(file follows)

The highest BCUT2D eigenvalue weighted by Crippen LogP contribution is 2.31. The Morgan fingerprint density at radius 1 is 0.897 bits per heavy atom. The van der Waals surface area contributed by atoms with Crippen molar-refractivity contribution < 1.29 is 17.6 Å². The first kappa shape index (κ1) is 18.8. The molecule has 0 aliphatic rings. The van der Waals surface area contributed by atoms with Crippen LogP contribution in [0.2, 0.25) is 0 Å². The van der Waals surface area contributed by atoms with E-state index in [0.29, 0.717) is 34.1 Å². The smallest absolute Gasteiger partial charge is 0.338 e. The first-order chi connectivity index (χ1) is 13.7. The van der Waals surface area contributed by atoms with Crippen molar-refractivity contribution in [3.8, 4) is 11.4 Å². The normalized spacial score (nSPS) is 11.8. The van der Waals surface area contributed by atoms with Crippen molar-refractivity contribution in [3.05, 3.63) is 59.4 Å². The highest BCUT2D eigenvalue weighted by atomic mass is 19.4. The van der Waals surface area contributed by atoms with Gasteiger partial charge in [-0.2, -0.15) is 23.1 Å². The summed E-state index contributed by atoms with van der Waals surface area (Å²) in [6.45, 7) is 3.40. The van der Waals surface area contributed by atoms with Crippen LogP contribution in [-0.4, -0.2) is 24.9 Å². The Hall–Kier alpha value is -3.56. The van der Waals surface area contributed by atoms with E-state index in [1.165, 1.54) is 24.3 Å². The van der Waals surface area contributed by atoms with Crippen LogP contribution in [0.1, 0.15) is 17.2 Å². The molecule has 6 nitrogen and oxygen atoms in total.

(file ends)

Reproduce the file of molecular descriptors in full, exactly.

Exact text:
The highest BCUT2D eigenvalue weighted by Crippen LogP contribution is 2.31. The Morgan fingerprint density at radius 1 is 0.897 bits per heavy atom. The van der Waals surface area contributed by atoms with Crippen molar-refractivity contribution < 1.29 is 17.6 Å². The first kappa shape index (κ1) is 18.8. The molecule has 0 aliphatic rings. The van der Waals surface area contributed by atoms with Crippen LogP contribution in [0.2, 0.25) is 0 Å². The van der Waals surface area contributed by atoms with E-state index in [0.29, 0.717) is 34.1 Å². The smallest absolute Gasteiger partial charge is 0.338 e. The first-order chi connectivity index (χ1) is 13.7. The van der Waals surface area contributed by atoms with Crippen molar-refractivity contribution in [3.8, 4) is 11.4 Å². The normalized spacial score (nSPS) is 11.8. The van der Waals surface area contributed by atoms with Crippen molar-refractivity contribution in [3.05, 3.63) is 59.4 Å². The highest BCUT2D eigenvalue weighted by atomic mass is 19.4. The van der Waals surface area contributed by atoms with Gasteiger partial charge in [-0.2, -0.15) is 23.1 Å². The summed E-state index contributed by atoms with van der Waals surface area (Å²) in [6.45, 7) is 3.40. The van der Waals surface area contributed by atoms with Crippen LogP contribution in [-0.4, -0.2) is 24.9 Å². The Hall–Kier alpha value is -3.56. The van der Waals surface area contributed by atoms with E-state index in [1.165, 1.54) is 24.3 Å². The van der Waals surface area contributed by atoms with Crippen LogP contribution in [0.1, 0.15) is 17.2 Å². The molecule has 6 nitrogen and oxygen atoms in total.